Southwest of downtown, Big Cedar Wilderness Trails offer more than twenty miles of pristine, well-kept trails that are great for hiking and biking. There are both short and long loops that cross over the highest elevation in the city, which provides a great sunset viewing point and beautiful views of a nearby lake and downtown. Some of the trails are moderate, so those seeking a solid workout before imbibing have the opportunity to experience a good bit of elevation change, while still being close to downtown Dallas.
Once you’ve finished your Big Cedar elevation, it’s only appropriate to go to what is, perhaps, Dallas’ longest celebrated brewpub—Deep Ellum Brewery in the heart of downtown Dallas, where they say “love runs deep.” We can argue that post-hike cheer and a solid ABV can certainly lead to love running deep. The Deep Ellum IPA is a go-to classic at the brewery, while other local favorites include its Double Blonde and the Double Brown Stout. If you’re the kind who prefers to take a sixer for the road, the Easy Peasy IPA is described as a “perfect summer beer” and travels well.
4. Fort Worth Nature Center and Refuge | The Collective Brewing Project
Fort Worth is a little less big city and a whole lot more old-school Texas. And that means the area immediately surrounding the city is a lot less developed than nearby Dallas. The Fort Worth Nature Center & Refuge is a sprawling refuge that provides nearly 4,000 acres of beautiful land along the West Fork of the Trinity River. Paddlers and hikers love the park for its pristine landscapes and outside-the-city vibes. There are more than twenty miles of hiking trails ranging from a quarter of a mile to 3.3 miles, and several entry points to the river, so land and water folks alike will enjoy the well-preserved ecosystems within the refuge.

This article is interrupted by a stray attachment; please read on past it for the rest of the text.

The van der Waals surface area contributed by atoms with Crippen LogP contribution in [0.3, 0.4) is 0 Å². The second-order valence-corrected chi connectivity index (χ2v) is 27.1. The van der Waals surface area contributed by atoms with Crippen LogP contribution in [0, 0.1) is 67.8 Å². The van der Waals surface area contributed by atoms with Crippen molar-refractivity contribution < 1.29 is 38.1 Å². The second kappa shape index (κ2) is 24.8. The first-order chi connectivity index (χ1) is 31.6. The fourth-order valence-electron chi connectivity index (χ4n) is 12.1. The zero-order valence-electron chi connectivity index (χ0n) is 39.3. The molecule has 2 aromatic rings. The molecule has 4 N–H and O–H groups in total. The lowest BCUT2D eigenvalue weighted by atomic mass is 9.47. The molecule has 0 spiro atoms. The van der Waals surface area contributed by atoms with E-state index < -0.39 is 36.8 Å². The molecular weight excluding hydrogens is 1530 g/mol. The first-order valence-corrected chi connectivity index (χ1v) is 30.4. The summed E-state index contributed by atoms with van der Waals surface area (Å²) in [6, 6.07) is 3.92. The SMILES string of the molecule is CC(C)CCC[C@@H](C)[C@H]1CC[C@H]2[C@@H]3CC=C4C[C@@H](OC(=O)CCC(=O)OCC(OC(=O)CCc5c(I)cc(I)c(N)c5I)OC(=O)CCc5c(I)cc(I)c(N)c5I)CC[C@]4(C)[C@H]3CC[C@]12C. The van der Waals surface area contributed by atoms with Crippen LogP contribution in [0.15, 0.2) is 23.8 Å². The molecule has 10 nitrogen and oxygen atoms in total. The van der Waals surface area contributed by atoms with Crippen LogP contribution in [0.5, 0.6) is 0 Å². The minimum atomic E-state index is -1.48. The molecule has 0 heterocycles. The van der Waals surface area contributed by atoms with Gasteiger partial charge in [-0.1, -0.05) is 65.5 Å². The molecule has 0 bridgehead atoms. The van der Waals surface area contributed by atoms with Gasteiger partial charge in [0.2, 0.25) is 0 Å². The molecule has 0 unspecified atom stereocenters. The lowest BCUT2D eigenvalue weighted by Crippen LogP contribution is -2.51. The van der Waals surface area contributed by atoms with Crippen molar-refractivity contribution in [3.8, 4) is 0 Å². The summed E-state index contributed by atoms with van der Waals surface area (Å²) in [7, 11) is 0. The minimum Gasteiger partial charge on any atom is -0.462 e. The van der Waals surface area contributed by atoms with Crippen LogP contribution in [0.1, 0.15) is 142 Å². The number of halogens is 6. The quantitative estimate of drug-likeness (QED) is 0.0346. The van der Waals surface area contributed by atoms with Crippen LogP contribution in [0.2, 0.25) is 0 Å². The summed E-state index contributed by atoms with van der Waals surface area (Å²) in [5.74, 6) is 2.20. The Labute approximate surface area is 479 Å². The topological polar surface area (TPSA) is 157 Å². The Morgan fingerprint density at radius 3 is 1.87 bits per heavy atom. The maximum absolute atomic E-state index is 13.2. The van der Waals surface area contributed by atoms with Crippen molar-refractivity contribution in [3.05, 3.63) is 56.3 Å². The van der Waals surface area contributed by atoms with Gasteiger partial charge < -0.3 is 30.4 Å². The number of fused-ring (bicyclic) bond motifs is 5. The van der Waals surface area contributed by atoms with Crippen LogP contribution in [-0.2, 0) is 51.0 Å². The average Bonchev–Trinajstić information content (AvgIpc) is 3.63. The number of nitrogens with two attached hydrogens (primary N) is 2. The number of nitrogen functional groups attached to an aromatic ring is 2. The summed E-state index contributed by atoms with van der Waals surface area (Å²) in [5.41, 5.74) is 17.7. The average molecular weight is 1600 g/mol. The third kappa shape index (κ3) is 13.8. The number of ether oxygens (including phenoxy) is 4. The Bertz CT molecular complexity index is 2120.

Whether you’ve spent the day paddling along the Trinity or hiking the refuge’s trails, Fort Worth’s The Collective Brewing Project is a perfect next stop to wind down and hydrate. They call themselves Fort Worth’s “first franken-monster of a brewery” and use the hashtag #funkytownbeer, both of which are a warm invite to their tucked away taproom in an unassuming corner of the city’s Southside. Staple beers include their Mustache Rye’d and Tropic Thunder. And, if you’re anything like the masterminds behind Collective Brewing, you may be tempted to take a growler to go. Maybe even all the way to Big Bend.
5. Oak Point Park & Nature Preserve | Nine Band Brewing
Just twenty miles northeast of Dallas in Plano, Texas is an 800-acre nature preserve called Oak Point Park . The park was recently named a Certified Audubon Sanctuary because of the number of bird species that flourish within the preserve, making it an ideal day trip for birdwatchers and photographers too. Offering 3.5 miles of paved trails and more than seven miles of soft-surface trails that follow along Rowlett Creek, the park provides access to an environment that's largely undisturbed as well as a pavilion and amphitheater. While the trails at Oak Point Park are not technical, they are far from the bustle of city life and immerse you into an important, peaceful, and beautiful ecosystem.
When you've finished exploring Oak Point's trails, head just six miles north of Plano to Nine Band Brewing in Allen, considered the Plano-area's first microbrewery. The 8,000-foot facility and taproom is filled with vats brewing up three signature beers and a range of seasonal blends, and communal, handmade wooden tables that make bringing a big crew or rallying a new one an easy task. Whether their 6% Nine Band Pale Ale or their 10.6% Toad Choker Barleywine is more your speed, Big Band's taps are eager to pour you a post-adventure brew that'll keep you on your toes, or bring you to your knees. Bottoms up!
Originally written for Toad&Co.